Children having children in the Free State

While statistics show that there has been a decline in teen pregnancies, Free State remains the province with the second highest number of reported teen pregnancies. PHOTO: Lebohang Mashiloane

Twenty seven primary school learners in the Free State between grade 3 and grade 7 were reported to have fallen pregnant in 2016.
This is according to Angie Motshekga, Minister of Basic Education. She provided these statistics while responding to a parliamentary question from the Democratic Alliance recently, relating to the numbers of learners who fall pregnant in schools per grade.
According to Howard Ndaba, spokesperson for the Free State Department of Education, while learner pregnancy is a challenge in the province, a number of strategies are in place.”
Among these strategies are awareness campaigns which focuses on dialogues between schools, parents, and learners about reproductive health. These are followed by strategies in peer education where camps are held in various districts and learners are given information on HIV/AIDS, risky behaviour, teenage pregnancy and substance abuse. The last strategy the department employs is teacher training, which focuses on enabling teachers to offer age appropriate and correct information to learners, in line with the school curriculum for them to understand sexuality education.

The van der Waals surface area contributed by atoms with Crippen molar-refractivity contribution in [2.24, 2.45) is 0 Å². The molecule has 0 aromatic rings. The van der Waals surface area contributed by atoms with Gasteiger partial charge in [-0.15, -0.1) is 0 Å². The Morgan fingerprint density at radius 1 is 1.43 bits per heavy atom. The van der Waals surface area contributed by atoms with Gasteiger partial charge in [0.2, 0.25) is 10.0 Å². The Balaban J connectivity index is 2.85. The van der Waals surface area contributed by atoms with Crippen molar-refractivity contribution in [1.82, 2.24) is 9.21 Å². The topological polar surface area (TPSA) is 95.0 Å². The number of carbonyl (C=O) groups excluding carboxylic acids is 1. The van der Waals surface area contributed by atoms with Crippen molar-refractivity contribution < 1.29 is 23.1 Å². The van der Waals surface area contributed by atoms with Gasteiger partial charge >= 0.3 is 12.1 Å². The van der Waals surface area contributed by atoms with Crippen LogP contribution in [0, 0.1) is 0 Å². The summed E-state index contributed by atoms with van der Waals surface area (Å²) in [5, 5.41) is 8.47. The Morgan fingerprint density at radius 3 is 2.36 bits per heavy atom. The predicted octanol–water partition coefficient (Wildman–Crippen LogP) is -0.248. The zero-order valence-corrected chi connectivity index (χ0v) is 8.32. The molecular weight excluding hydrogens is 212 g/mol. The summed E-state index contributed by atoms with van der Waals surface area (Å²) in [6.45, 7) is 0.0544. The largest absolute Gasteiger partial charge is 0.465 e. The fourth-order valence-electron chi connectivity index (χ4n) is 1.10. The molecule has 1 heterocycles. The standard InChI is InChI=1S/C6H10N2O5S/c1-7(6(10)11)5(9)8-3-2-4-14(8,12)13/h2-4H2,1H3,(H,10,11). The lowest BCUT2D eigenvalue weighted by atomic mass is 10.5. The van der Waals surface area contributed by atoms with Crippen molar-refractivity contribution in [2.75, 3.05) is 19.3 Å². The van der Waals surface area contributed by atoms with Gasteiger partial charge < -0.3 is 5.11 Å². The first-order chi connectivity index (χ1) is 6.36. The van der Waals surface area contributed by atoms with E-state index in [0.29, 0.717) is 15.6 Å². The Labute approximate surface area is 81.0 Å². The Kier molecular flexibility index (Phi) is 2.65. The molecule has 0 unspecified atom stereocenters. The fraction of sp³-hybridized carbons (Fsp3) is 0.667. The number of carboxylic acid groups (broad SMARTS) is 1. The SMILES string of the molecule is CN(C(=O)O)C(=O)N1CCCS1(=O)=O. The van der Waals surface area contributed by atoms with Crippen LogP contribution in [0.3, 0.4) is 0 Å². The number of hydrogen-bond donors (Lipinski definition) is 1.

The statistics Motshekga provided, were issued in a media release on the Presidency’s website and show that the Free State is the province with the second highest number of learner pregnancies, with 487 reported cases in 2016.
The 2016 total figure, however, has decreased from the 2015 figure, which showed that 694 learners fell pregnant in that year. To address the challenge of teen pregnancies in the country, Motshekga says, “The Council of Education has approved a national Policy for the prevention and management of learner pregnancy. The policy will address the familial and social contexts within which these pregnancies occur and which also provide options for reduction of unwanted pregnancies and most importantly, the retention and re-enrolment of affected learners in the school.” – Pulane Choane